Restored Citizenship According to Article 116 II Basic Law


Former German citizens who were persecuted on political, racial or religious grounds between 1933 and 1945 can be re-naturalised. The same goes for their descendants.

Article 116 II Basic Law

“Former German citizens who between 30 January 1933 and 8 May 1945 were deprived of their citizenship on political, racial or religious grounds, and their descendants, shall on application have their citizenship restored. They shall be deemed never to have been deprived of their citizenship if they have established their domicile in Germany after 8 May 1945 and have not expressed a contrary intention.”

The above-mentioned group includes primarily German Jews and members of the Communist or Social Democratic Parties.

The Situation between 1933 and 1945

Two regulations resulted in a depravation of citizenship between 30.01.1933 and 08.05.1945:

  1. According to the “Law on the Revocation of Naturalisations and the Deprivation of the German Citizenship” of 14.07.1933, individual Germans were deprived of their citizenship by finding their names listed in the “Reichsgesetzblatt” (Reich Law Gazette).
  2. The larger group of Germans were deprived of their citizenship with the “Eleventh Decree to the Law on the Citizenship of the Reich” of 25.11.1941, which stipulated that Jews staying outside of Germany at the time could not be German citizens - by this regulation, all Jewish German citizens who had fled from Germany before in the years earlier were affected.


Upon the founding of the Federal Republic of Germany in 1949, it was stipulated in the “Grundgesetz” (Basic Law) that the persons affected and their descendants will have their citizenship restored if they wish.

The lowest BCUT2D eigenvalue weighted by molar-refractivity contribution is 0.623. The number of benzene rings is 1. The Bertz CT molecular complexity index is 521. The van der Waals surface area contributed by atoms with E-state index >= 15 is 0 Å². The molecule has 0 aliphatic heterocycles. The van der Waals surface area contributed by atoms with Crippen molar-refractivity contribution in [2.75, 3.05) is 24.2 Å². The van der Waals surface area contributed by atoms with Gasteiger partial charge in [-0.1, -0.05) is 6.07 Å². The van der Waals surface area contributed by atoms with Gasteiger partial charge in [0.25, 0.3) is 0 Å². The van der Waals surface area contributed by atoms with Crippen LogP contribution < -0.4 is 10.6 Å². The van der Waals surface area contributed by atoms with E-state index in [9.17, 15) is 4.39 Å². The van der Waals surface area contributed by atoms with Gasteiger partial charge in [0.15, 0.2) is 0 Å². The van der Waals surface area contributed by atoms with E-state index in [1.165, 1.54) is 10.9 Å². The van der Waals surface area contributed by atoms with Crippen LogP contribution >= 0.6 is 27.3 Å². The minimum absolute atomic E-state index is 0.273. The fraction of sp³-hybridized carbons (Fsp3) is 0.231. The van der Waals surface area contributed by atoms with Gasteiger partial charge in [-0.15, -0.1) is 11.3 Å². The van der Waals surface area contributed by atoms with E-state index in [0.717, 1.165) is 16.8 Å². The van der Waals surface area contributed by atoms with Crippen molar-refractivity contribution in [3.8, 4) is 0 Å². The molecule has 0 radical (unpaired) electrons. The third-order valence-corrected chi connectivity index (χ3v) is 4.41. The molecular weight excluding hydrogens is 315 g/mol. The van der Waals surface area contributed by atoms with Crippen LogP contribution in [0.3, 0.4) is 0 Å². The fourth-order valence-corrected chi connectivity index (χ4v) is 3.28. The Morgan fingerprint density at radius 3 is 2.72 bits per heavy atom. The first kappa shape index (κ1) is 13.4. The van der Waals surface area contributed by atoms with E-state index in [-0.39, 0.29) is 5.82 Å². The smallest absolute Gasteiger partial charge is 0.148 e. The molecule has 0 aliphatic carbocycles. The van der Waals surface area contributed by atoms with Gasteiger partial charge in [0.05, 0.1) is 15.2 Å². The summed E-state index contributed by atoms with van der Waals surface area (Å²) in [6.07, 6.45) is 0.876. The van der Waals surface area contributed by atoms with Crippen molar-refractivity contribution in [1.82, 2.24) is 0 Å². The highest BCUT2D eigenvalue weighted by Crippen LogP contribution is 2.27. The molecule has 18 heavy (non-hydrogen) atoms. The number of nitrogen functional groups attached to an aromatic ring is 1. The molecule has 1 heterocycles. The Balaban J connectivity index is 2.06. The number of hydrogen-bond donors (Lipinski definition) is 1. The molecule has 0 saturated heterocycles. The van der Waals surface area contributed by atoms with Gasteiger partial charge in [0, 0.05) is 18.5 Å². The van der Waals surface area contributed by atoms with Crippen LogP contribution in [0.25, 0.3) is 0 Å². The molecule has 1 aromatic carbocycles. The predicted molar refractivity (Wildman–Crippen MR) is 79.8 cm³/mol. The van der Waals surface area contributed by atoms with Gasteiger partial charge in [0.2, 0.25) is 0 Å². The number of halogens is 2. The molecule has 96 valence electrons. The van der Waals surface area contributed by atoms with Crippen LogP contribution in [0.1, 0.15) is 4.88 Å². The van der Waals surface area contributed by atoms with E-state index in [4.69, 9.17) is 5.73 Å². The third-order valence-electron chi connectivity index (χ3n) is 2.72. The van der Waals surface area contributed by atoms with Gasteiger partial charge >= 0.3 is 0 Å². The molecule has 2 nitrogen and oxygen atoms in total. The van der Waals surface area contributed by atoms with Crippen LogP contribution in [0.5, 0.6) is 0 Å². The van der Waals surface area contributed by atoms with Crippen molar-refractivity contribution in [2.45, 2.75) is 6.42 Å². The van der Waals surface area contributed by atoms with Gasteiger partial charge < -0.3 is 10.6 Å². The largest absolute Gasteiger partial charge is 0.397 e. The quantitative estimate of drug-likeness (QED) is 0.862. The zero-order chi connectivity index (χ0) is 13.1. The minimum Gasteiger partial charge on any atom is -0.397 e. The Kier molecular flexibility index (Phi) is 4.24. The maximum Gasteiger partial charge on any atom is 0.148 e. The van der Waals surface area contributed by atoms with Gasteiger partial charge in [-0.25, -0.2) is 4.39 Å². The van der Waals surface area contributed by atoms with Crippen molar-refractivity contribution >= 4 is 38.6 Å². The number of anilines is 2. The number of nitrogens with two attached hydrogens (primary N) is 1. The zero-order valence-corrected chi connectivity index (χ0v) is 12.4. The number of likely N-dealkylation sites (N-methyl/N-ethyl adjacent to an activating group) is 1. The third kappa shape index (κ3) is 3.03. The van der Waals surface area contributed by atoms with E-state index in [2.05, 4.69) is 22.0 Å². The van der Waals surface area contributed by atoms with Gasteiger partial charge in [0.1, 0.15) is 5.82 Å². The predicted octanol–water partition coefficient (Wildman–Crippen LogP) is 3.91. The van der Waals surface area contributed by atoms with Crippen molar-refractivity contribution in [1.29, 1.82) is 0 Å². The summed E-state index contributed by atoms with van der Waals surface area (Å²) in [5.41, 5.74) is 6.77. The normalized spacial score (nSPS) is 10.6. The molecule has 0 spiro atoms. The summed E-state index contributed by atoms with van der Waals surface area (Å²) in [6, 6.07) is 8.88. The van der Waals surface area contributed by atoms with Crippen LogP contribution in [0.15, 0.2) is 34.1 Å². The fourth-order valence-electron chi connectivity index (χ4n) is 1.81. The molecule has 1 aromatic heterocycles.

The requirement for naturalisation is that citizenship was indeed taken from them according to the above listed politically and racially motivated measures. By contrast, a person who had emigrated and applied for a foreign citizenship earlier had already lost German citizenship according to § 25 Citizenship Law, see here

Applying for Re-Naturalisation

  • The application is free of charge
  • Required documents: The number of documents required depends on whether you yourself experienced emigration and the deprivation of your citizenship, or whether you are a descendant.
    Please read this information sheet provided by the citizenship authority where you will find information on the process, the required documents and assistance in filling out the forms.
  • Application form:
    You are not obligated to use a special application form, however, we provide and recommend using these applications forms as they indicate what information is needed to facilitate and thus expedite processing of your application in Germany.
  • Please contact your German Mission to make an appointment for launching your application.

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